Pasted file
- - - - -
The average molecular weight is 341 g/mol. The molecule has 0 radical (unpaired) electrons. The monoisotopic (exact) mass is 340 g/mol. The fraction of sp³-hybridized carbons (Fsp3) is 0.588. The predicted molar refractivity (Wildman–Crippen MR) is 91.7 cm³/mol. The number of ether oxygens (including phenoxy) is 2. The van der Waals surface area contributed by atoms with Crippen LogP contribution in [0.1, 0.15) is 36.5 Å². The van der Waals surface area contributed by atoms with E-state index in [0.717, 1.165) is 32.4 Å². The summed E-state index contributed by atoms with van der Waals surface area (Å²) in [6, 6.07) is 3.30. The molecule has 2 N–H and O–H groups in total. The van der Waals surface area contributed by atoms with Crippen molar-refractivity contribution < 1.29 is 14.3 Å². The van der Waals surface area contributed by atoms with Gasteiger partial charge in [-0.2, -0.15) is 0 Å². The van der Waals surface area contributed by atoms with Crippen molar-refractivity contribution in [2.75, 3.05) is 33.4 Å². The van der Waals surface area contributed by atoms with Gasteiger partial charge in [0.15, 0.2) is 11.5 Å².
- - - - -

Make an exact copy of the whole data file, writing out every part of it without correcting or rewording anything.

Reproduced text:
The average molecular weight is 341 g/mol. The molecule has 0 radical (unpaired) electrons. The monoisotopic (exact) mass is 340 g/mol. The fraction of sp³-hybridized carbons (Fsp3) is 0.588. The predicted molar refractivity (Wildman–Crippen MR) is 91.7 cm³/mol. The number of ether oxygens (including phenoxy) is 2. The van der Waals surface area contributed by atoms with Crippen LogP contribution in [0.1, 0.15) is 36.5 Å². The van der Waals surface area contributed by atoms with E-state index in [0.717, 1.165) is 32.4 Å². The summed E-state index contributed by atoms with van der Waals surface area (Å²) in [6, 6.07) is 3.30. The molecule has 2 N–H and O–H groups in total. The van der Waals surface area contributed by atoms with Crippen molar-refractivity contribution < 1.29 is 14.3 Å². The van der Waals surface area contributed by atoms with Gasteiger partial charge in [-0.2, -0.15) is 0 Å². The van der Waals surface area contributed by atoms with Crippen molar-refractivity contribution in [2.75, 3.05) is 33.4 Å². The van der Waals surface area contributed by atoms with Gasteiger partial charge in [0.15, 0.2) is 11.5 Å².